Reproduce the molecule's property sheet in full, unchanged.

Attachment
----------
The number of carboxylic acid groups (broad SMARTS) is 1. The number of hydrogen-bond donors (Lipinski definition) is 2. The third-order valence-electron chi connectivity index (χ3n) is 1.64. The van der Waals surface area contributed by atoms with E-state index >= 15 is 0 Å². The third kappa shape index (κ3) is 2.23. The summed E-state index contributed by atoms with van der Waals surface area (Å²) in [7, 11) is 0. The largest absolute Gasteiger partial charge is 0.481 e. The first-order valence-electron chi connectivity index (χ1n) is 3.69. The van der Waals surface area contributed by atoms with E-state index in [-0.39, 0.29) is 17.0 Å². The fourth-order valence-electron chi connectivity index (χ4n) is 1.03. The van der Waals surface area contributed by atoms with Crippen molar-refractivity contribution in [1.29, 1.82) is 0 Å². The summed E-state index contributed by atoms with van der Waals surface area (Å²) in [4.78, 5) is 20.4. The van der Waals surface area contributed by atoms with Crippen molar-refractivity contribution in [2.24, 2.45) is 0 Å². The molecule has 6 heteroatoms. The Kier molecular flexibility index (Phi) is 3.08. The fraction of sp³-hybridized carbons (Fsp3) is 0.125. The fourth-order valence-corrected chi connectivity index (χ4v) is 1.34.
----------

The number of carboxylic acid groups (broad SMARTS) is 1. The number of hydrogen-bond donors (Lipinski definition) is 2. The third-order valence-electron chi connectivity index (χ3n) is 1.64. The van der Waals surface area contributed by atoms with E-state index >= 15 is 0 Å². The third kappa shape index (κ3) is 2.23. The summed E-state index contributed by atoms with van der Waals surface area (Å²) in [7, 11) is 0. The largest absolute Gasteiger partial charge is 0.481 e. The first-order valence-electron chi connectivity index (χ1n) is 3.69. The van der Waals surface area contributed by atoms with E-state index in [-0.39, 0.29) is 17.0 Å². The fourth-order valence-electron chi connectivity index (χ4n) is 1.03. The van der Waals surface area contributed by atoms with Crippen molar-refractivity contribution in [1.29, 1.82) is 0 Å². The summed E-state index contributed by atoms with van der Waals surface area (Å²) in [4.78, 5) is 20.4. The van der Waals surface area contributed by atoms with Crippen molar-refractivity contribution in [2.24, 2.45) is 0 Å². The molecule has 6 heteroatoms. The Kier molecular flexibility index (Phi) is 3.08. The fraction of sp³-hybridized carbons (Fsp3) is 0.125. The fourth-order valence-corrected chi connectivity index (χ4v) is 1.34.